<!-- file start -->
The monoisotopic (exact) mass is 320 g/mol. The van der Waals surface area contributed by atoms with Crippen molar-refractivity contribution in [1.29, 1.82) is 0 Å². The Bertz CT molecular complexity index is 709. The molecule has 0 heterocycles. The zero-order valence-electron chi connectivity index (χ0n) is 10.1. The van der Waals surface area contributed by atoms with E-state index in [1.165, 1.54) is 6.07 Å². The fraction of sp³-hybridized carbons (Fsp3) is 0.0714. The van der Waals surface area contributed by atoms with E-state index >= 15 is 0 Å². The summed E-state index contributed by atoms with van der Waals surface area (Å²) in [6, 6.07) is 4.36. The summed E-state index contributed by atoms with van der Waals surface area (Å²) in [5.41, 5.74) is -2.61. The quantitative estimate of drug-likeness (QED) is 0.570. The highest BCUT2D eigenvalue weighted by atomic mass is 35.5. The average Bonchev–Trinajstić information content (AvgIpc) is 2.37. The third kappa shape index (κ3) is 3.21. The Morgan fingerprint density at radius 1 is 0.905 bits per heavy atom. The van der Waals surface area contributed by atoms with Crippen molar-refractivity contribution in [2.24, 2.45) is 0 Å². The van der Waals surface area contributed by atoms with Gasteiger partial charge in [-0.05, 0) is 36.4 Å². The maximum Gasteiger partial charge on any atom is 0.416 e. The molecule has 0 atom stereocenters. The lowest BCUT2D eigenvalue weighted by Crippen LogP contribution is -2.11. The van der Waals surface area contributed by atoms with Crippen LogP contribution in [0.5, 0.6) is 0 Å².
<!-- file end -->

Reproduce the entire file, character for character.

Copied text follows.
The monoisotopic (exact) mass is 320 g/mol. The van der Waals surface area contributed by atoms with Crippen molar-refractivity contribution in [1.29, 1.82) is 0 Å². The Bertz CT molecular complexity index is 709. The molecule has 0 heterocycles. The zero-order valence-electron chi connectivity index (χ0n) is 10.1. The van der Waals surface area contributed by atoms with E-state index in [1.165, 1.54) is 6.07 Å². The fraction of sp³-hybridized carbons (Fsp3) is 0.0714. The van der Waals surface area contributed by atoms with E-state index >= 15 is 0 Å². The summed E-state index contributed by atoms with van der Waals surface area (Å²) in [6, 6.07) is 4.36. The summed E-state index contributed by atoms with van der Waals surface area (Å²) in [5.41, 5.74) is -2.61. The quantitative estimate of drug-likeness (QED) is 0.570. The highest BCUT2D eigenvalue weighted by atomic mass is 35.5. The average Bonchev–Trinajstić information content (AvgIpc) is 2.37. The third kappa shape index (κ3) is 3.21. The Morgan fingerprint density at radius 1 is 0.905 bits per heavy atom. The van der Waals surface area contributed by atoms with Crippen molar-refractivity contribution in [2.24, 2.45) is 0 Å². The van der Waals surface area contributed by atoms with Gasteiger partial charge in [-0.05, 0) is 36.4 Å². The maximum Gasteiger partial charge on any atom is 0.416 e. The molecule has 0 atom stereocenters. The lowest BCUT2D eigenvalue weighted by Crippen LogP contribution is -2.11. The van der Waals surface area contributed by atoms with Crippen LogP contribution in [0.5, 0.6) is 0 Å².